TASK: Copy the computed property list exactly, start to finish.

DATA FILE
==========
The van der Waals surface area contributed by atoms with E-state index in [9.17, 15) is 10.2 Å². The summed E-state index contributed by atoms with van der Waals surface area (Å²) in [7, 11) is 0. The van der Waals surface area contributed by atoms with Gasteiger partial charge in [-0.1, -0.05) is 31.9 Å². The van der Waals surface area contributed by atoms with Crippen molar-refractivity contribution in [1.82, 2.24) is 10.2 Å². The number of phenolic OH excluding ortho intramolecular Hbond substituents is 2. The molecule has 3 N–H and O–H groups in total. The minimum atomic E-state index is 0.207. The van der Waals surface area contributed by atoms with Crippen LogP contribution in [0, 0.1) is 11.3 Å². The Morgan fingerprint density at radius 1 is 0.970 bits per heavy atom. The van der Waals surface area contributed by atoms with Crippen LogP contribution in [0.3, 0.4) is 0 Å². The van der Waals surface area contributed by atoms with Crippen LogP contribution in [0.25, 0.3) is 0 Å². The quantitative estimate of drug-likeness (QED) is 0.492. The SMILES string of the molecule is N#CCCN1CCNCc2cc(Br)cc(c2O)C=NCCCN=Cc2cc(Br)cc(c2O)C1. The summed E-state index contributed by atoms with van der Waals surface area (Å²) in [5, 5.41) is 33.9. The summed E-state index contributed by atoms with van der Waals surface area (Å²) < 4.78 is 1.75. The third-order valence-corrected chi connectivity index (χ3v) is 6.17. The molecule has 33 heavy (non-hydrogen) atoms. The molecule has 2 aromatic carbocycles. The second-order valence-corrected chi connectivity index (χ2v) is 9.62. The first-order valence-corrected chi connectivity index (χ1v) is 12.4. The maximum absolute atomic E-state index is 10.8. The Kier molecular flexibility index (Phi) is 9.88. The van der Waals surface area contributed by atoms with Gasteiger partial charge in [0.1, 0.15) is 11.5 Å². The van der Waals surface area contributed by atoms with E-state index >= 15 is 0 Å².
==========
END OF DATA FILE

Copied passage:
The van der Waals surface area contributed by atoms with E-state index in [9.17, 15) is 10.2 Å². The summed E-state index contributed by atoms with van der Waals surface area (Å²) in [7, 11) is 0. The van der Waals surface area contributed by atoms with Gasteiger partial charge in [-0.1, -0.05) is 31.9 Å². The van der Waals surface area contributed by atoms with Crippen molar-refractivity contribution in [1.82, 2.24) is 10.2 Å². The number of phenolic OH excluding ortho intramolecular Hbond substituents is 2. The molecule has 3 N–H and O–H groups in total. The minimum atomic E-state index is 0.207. The van der Waals surface area contributed by atoms with Crippen LogP contribution in [0, 0.1) is 11.3 Å². The Morgan fingerprint density at radius 1 is 0.970 bits per heavy atom. The van der Waals surface area contributed by atoms with Crippen LogP contribution in [0.3, 0.4) is 0 Å². The van der Waals surface area contributed by atoms with Crippen LogP contribution in [0.25, 0.3) is 0 Å². The quantitative estimate of drug-likeness (QED) is 0.492. The SMILES string of the molecule is N#CCCN1CCNCc2cc(Br)cc(c2O)C=NCCCN=Cc2cc(Br)cc(c2O)C1. The summed E-state index contributed by atoms with van der Waals surface area (Å²) in [5, 5.41) is 33.9. The summed E-state index contributed by atoms with van der Waals surface area (Å²) < 4.78 is 1.75. The third-order valence-corrected chi connectivity index (χ3v) is 6.17. The molecule has 33 heavy (non-hydrogen) atoms. The molecule has 2 aromatic carbocycles. The second-order valence-corrected chi connectivity index (χ2v) is 9.62. The first-order valence-corrected chi connectivity index (χ1v) is 12.4. The maximum absolute atomic E-state index is 10.8. The Kier molecular flexibility index (Phi) is 9.88. The van der Waals surface area contributed by atoms with Gasteiger partial charge in [0.1, 0.15) is 11.5 Å². The van der Waals surface area contributed by atoms with E-state index >= 15 is 0 Å².